Masks Can Cause Anxiety for Some, But There is Help

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Emily Kumlien
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Madison, Wisconsin - For some, it may feel so strange it can cause things like rapid heart rate, difficulty breathing, chest tightness, dizziness, feeling hot or sweating, or other symptoms they may not recognize as a fairly common, but serious condition – anxiety.

 

Maura Grasshoff, a UW Health behavioral health social worker, noticed posts on social media of people expressing how wearing a mask made them feel these symptoms, but they never knew what they were feeling was anxiety.

 

“I just thought, ‘they don’t even know what they’re feeling is an anxiety attack,’” she said. “The good news is you can treat anxiety; there are things we can do to help people feel more comfortable in settings where a mask is mandatory, like the grocery store or public building.”

 

It isn’t just mask wearing that can cause anxiety, according to Grasshoff.

 

Anxiety can be felt when others don’t wear masks and you feel they should, or because people can’t see one another’s faces, which is an important part of interpreting peoples’ moods or reactions, she said.

 

“Some people may even feel a bit sad because they can’t see others’ faces and smiles,” Grasshoff said.

 

Tips for managing anxiety around masking:

  • Call it out: Identify that you are experiencing anxiety and it is a normal response. Practice saying calming statements such as “this will pass” or “I am safe and I will get through this;” find what works for you.
  • Regulate your breathing. Take slow, deep breaths in your nose and out your mouth.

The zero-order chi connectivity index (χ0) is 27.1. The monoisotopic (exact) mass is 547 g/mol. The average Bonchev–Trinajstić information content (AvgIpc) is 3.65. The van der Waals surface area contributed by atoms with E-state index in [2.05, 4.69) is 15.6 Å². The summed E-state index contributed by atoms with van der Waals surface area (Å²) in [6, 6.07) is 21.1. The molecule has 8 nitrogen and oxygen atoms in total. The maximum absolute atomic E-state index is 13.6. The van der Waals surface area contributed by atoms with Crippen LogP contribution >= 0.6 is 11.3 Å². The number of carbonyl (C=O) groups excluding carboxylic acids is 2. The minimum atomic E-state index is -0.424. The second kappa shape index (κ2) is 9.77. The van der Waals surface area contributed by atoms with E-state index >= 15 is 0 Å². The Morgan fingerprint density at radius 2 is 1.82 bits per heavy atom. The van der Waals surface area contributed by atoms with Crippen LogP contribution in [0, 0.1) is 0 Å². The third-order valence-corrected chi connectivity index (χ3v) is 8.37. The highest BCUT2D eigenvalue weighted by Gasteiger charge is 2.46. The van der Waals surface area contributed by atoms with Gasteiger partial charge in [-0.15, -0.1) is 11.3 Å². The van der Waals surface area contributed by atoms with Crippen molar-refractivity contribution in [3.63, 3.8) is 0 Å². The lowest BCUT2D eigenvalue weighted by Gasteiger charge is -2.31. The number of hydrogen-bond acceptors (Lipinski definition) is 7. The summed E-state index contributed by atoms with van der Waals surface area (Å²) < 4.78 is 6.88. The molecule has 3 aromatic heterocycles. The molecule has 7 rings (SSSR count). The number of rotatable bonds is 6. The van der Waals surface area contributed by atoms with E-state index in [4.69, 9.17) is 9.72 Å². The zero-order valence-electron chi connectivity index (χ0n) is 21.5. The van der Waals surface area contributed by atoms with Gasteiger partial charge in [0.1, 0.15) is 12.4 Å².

• Focus on the present. Anxious thoughts might cause you to worry and think about the “what ifs” of wearing a mask or being in public in one.
  • Get comfortable with your mask. Practice wearing it at home for short periods of time and taking breaks if you feel anxious. Try building up to longer periods of time.
  • Find a mask that is the right style and fit for you.

If you need help, don’t be afraid to seek it:

  • Talk with friends and family about your anxiety; you might find that they can relate.
  • Seek support from a therapist if you are struggling with anxiety or other mental health concerns.
  • Contact the Behavioral Health Access Line at UW Health to schedule with a therapist: (608) 233-3575

 

Videos: Tips to Help Calm Anxiety When Wearing Masks for Kids and Adults

 

Maura Grasshoff offers tips to help adults ease their anxiety when wearing a mask.

 

 

 

Maura Grasshoff offers tips to help kids wear masks.

 

 

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Date Published: 07/22/2020

News tag(s):  daily updatecoronavirusbehavioral health

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